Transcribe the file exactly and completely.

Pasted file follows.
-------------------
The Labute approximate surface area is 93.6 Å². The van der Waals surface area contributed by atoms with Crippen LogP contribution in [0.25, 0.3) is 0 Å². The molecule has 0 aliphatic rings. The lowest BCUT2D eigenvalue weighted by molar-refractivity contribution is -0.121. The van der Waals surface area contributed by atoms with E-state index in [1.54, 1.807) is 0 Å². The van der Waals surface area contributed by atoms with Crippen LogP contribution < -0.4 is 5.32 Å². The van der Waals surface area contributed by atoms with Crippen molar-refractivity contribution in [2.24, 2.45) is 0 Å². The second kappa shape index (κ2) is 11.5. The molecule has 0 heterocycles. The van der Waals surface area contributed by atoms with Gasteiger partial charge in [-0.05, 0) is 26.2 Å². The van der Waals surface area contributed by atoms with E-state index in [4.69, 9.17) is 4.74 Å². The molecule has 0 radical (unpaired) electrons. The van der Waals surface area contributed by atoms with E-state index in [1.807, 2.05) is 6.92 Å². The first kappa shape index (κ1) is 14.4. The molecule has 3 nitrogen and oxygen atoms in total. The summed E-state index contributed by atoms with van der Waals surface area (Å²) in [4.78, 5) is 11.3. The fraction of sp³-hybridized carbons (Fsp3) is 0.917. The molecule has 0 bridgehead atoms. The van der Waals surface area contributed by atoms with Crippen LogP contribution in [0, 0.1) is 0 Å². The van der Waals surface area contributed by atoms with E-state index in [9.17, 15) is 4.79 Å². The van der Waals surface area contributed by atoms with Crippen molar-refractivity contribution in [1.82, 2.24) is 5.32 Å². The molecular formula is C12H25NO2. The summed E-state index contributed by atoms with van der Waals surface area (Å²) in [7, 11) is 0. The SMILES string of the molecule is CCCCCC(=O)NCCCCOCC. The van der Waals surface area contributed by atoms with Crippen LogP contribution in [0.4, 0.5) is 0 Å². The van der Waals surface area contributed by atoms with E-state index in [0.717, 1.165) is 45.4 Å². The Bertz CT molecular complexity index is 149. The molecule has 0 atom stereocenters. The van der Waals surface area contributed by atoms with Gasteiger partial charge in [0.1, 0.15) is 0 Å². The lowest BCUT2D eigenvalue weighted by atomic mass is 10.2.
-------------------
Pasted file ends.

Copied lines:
The Labute approximate surface area is 93.6 Å². The van der Waals surface area contributed by atoms with Crippen LogP contribution in [0.25, 0.3) is 0 Å². The molecule has 0 aliphatic rings. The lowest BCUT2D eigenvalue weighted by molar-refractivity contribution is -0.121. The van der Waals surface area contributed by atoms with E-state index in [1.54, 1.807) is 0 Å². The van der Waals surface area contributed by atoms with Crippen LogP contribution < -0.4 is 5.32 Å². The van der Waals surface area contributed by atoms with Crippen molar-refractivity contribution in [2.24, 2.45) is 0 Å². The second kappa shape index (κ2) is 11.5. The molecule has 0 heterocycles. The van der Waals surface area contributed by atoms with Gasteiger partial charge in [-0.05, 0) is 26.2 Å². The van der Waals surface area contributed by atoms with E-state index in [4.69, 9.17) is 4.74 Å². The molecule has 0 radical (unpaired) electrons. The van der Waals surface area contributed by atoms with E-state index in [1.807, 2.05) is 6.92 Å². The first kappa shape index (κ1) is 14.4. The molecule has 3 nitrogen and oxygen atoms in total. The summed E-state index contributed by atoms with van der Waals surface area (Å²) in [4.78, 5) is 11.3. The fraction of sp³-hybridized carbons (Fsp3) is 0.917. The molecule has 0 bridgehead atoms. The van der Waals surface area contributed by atoms with Crippen LogP contribution in [0, 0.1) is 0 Å². The van der Waals surface area contributed by atoms with E-state index in [9.17, 15) is 4.79 Å². The van der Waals surface area contributed by atoms with Crippen molar-refractivity contribution in [1.82, 2.24) is 5.32 Å². The molecular formula is C12H25NO2. The summed E-state index contributed by atoms with van der Waals surface area (Å²) in [7, 11) is 0. The SMILES string of the molecule is CCCCCC(=O)NCCCCOCC. The van der Waals surface area contributed by atoms with Crippen LogP contribution in [0.4, 0.5) is 0 Å². The van der Waals surface area contributed by atoms with E-state index in [0.717, 1.165) is 45.4 Å². The Bertz CT molecular complexity index is 149. The molecule has 0 atom stereocenters. The van der Waals surface area contributed by atoms with Gasteiger partial charge in [0.1, 0.15) is 0 Å². The lowest BCUT2D eigenvalue weighted by atomic mass is 10.2.